Having watched Uber and Airbnb grow around the world, these lawmakers are under no illusions that a noncompliant company in one city will magically be compliant in theirs. Santa Monica’s scooter permit process, for example, included a scorecard, where companies were judged on how well they comply with local, federal and other laws.

Bird scored among the lowest.

We all know what this means. What do you do to improve your performance? Hire a lobbyist, of course.

Exclusive: Bird plucks prominent Nashville lobbyist to lead regional efforts, by William Deshazer (Nashville Business Journal)

Sam Reed has left The Ingram Group to lead a new government relations team for his former client, Bird.

Accordingly, we already know the likely next step in this process; insert Gahan re-election fund donation here, because it’s almost certain to appear on the mayor’s 2018 books.

I’ll let you know when this can be verified, but I’m supremely confident it will.

Apart from the near certain donation, the Bird scooter discussion is surfacing at this moment because of several considerations unrelated to tender concern toward the commonweal.

For one thing, I’m not the only critic of the city’s street grid neglect. Officials have been thin-skinned about those pointing to their lack of resolve to make the city safer. I think publicly dabbling with scooters sends a message to the doubters, and also hoists a tepid middle finger: “See, the city is so very safe we can allow scooters to dart through it with no worries.”

Be scared … very scared.

There’s also an election coming, and local Democrats want desperately to believe in the possibility of a “blue wave.” Mention of e-scooters is code language directed toward a handful of purported progressives, implying that in spite of the dull sluggishness of the city’s and party’s pay-to-play patronage machine, bureaucratic local Democrats are achingly hip to modernity.

Total fabrication, zero intent.

The article below duly notes an ongoing examination of liability being conducted by the city’s corporate attorney, which is likely to translate into draconian restrictions on usage even if the requisite donations are made, and the city actually approves e-scooter use.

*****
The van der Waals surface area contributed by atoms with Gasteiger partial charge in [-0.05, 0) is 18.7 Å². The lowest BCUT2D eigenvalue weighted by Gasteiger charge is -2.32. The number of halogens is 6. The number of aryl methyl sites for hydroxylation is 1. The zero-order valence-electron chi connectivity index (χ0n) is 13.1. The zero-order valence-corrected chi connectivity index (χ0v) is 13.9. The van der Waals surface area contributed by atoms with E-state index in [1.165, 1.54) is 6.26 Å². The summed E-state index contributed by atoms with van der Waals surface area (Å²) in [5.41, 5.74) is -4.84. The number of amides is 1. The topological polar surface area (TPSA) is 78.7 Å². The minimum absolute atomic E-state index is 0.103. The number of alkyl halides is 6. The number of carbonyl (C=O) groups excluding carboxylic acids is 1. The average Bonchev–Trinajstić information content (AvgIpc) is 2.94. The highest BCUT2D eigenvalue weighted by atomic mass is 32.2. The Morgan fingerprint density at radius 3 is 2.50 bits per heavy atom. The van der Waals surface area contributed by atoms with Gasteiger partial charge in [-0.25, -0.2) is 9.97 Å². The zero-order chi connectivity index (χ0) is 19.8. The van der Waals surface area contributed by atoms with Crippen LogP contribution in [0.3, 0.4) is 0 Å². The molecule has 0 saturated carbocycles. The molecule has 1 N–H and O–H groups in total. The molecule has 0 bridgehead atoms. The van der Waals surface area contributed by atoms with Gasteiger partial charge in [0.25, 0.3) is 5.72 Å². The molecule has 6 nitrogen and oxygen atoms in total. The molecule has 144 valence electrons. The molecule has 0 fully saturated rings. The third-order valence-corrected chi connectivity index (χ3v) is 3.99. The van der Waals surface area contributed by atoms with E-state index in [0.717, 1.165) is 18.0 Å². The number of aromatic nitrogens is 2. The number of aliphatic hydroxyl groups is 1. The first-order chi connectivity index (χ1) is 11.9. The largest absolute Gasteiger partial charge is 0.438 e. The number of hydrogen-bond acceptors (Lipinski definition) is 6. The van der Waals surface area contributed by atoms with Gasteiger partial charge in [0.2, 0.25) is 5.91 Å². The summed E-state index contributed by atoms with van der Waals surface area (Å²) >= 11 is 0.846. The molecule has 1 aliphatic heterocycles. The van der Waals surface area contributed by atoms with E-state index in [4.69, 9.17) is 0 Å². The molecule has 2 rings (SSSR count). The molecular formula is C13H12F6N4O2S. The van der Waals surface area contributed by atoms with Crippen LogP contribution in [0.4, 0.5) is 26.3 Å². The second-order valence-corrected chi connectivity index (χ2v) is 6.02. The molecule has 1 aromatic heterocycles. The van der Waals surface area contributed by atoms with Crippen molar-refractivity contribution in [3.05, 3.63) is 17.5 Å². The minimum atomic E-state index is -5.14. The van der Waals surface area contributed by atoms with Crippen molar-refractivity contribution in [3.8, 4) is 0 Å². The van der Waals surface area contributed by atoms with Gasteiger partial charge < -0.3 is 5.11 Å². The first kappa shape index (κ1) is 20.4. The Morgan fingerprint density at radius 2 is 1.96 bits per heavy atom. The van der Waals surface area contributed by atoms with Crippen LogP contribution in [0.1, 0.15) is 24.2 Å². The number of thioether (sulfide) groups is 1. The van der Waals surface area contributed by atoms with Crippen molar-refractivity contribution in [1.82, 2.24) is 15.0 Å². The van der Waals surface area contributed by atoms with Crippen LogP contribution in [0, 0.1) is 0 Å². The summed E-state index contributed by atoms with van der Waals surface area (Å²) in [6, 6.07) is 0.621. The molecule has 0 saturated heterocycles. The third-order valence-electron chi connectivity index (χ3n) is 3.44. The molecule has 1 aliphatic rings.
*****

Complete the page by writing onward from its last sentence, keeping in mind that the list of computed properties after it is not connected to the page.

Here’s the part that should give you pause.

E-scooters are required to ride in the bike lanes or close to the right curb. New Albany officials say the city has sufficient bike lanes to accommodate the scooters.

Sufficient bike lanes?

How much Bud Light Lime has to pass down one’s gullet before our bike lanes are sufficient for bikes, much less e-scooters?

Recalling that Spring Street already is the nexus of justifiable complaints about City Hall’s unwillingness to protect all users of the street grid, it’s also the only downtown street with bicycle lanes — in spite of Jeff Speck’s recommendation that we include them everywhere.

One can readily imagine Nash and Gahan, beaming happily as e-scooters travel up one side of Spring Street and down the other, pausing only to be obliterated by speeding drivers whenever they try to cross to the other side.

Will attorney Gibson also be researching what’s likely to happen if a Bird inadvertently wanders into one of New Albany’s signature non-functional sharrows?

New Albany officials look to bring Bird scooters across the river, by Jessica Bard (WDRB)

Officials in New Albany are trying to determine whether they should make a push to bring e-scooters to southern Indiana.

 … Louisville Public Works announced Monday new rules for riders, including where they can’t ride. Waterfront Park is off limits.

“You’re allowed to ride generally within the Watterson Expressway,” Adams said.

Across the river, officials in New Albany are keeping a close eye on what’s happening. They’re trying to determine whether they should make a push to bring e-scooters to southern Indiana.

The president of the New Albany Board of Public Works, Warren Nash, said he supports the movement, and the city has reached out to Bird. The city attorney is doing research on what happens if something goes wrong.